This is a topic that keeps popping up in my conversations as of late. In recent film and television productions there is a great lack of great theme songs. For most of film and TV history a great theme song was crucial to a successful project. The trend of licensing songs has killed this. Instead of composing a great theme for a character or for the opening of a movie we are left with films that attempt to cram as many “cool” songs into their runtime as they possibly can. Of course John Williams is the probably the most successful at this. His scores are inseparable from the films they back. But would “Robocop” really be itself without this:
I honestly can’t think of Robocop without thinking of that piece of music. That’s the power of a great theme. That’s why we ALL know the Star Wars music. Sure, LOST’s anti-theme is great and works for the show, but not EVERYBODY has to do it. Wouldn’t all cop related projects if they had cool theme songs? I think so:
Posted in Music
Tagged Movies, themes, tv
Hey folks, sorry about the late post today, not feeling a 100%. Since I was feeling a little under the weather today though, I thought I’d talk a little about movies though. Who doesn’t love feeling a little crappy and spending the whole day in front of the TV rewatching DVD’s that generally go unwatched due to our busy lives. I actually can’t think of what else there is to do when you’re sick. Sure reading is good, but a person can only read for so long. When sick, reading can be too much of a “cold” media, to borrow from Marshall McLuhan.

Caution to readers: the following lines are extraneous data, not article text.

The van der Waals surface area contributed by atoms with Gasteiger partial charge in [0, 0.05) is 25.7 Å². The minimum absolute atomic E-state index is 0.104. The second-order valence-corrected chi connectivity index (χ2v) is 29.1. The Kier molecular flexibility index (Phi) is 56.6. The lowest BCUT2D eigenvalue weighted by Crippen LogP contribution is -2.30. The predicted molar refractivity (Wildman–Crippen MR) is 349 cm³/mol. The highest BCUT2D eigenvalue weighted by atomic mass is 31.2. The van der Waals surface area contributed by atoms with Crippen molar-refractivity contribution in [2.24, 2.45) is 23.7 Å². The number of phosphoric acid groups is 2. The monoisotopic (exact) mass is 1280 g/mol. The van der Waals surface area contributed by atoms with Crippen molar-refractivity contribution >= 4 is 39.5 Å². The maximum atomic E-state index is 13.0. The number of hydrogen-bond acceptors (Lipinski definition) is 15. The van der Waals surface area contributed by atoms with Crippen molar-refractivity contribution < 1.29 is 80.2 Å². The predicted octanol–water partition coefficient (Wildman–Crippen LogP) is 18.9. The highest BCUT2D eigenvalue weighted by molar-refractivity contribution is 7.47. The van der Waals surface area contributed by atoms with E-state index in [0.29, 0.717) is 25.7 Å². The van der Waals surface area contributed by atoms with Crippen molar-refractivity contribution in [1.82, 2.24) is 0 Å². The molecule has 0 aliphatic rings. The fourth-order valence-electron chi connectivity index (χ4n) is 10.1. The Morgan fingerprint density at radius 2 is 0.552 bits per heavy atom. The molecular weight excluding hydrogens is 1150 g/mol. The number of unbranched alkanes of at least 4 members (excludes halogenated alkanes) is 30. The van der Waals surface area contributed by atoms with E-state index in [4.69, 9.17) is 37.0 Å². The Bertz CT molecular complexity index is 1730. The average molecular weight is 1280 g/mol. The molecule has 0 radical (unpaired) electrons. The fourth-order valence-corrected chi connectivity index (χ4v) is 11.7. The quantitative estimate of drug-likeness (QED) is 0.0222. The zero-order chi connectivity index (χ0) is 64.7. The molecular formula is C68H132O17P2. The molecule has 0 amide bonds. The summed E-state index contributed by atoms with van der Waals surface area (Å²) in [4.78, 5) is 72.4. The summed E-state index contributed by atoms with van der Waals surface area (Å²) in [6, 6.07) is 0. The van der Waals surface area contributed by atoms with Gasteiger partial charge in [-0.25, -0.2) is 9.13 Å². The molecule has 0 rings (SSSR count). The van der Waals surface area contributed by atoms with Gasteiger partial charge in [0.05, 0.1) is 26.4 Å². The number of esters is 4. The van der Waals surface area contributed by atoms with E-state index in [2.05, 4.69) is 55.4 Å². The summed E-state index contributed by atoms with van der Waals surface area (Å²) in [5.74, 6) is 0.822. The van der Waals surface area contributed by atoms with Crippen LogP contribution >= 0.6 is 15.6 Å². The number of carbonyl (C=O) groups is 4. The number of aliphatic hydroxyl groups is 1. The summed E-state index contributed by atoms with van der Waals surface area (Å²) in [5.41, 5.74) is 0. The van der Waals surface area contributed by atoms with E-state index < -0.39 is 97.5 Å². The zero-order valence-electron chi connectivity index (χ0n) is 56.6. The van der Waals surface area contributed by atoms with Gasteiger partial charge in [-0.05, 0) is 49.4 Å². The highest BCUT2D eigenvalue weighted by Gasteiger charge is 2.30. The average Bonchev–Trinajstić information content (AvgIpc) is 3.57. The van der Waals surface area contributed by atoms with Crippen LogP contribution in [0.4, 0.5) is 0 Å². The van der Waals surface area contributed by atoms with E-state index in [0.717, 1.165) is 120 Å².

For those not familiar with McLuhan’s idea of hot and cool media, the idea is simple. It all comes down to the amount of participation on the part of the user. In a book for example, to achieve the maximum amount of experience from the piece of work, you need to read and process the words, creating the image of what is happening in your head. The words may spell out everything that is going on but how you process it is up to you and requires a great deal of user participation. Of course some more abstract films do this too, but who watches those when you are sick? Of course, what is a “hot” and “cool” can be up to the users’ interpretation. A cartoon for example could could be considered “cool” since it can provide very little information and we are then forced to fill in some of the blanks. If we, on the other hand, simply allow ourselves to tune out and take everything in the cartoon at face-value, one could argue that the cartoon is a “hot” media.The general rule for this distinction is after the jump: Continue reading
So, after much deliberating last night, I sucked it up and ventured over to the Levee’s AMC for the midnight showing of “Wanted.” This is the short review: YEAH!!! Now lets dig in for something a little longer, perhaps a little more in-depth. For as silly a movie as it is, a film-goer can still glean a little something by breaking through the violent, glossy hard shell that this movie is surrounded by. This, of course, is thanks to the source material, the (dare-I-say) more violent and all around meaner comic book of the same name by Mark Millar and J.G. Jone. The film could easily be written off as violence porn, adolescent wish-fulfillment or middle-class angst (all of which the film is) but if you want a little more out of it, it’s there for you. Continue reading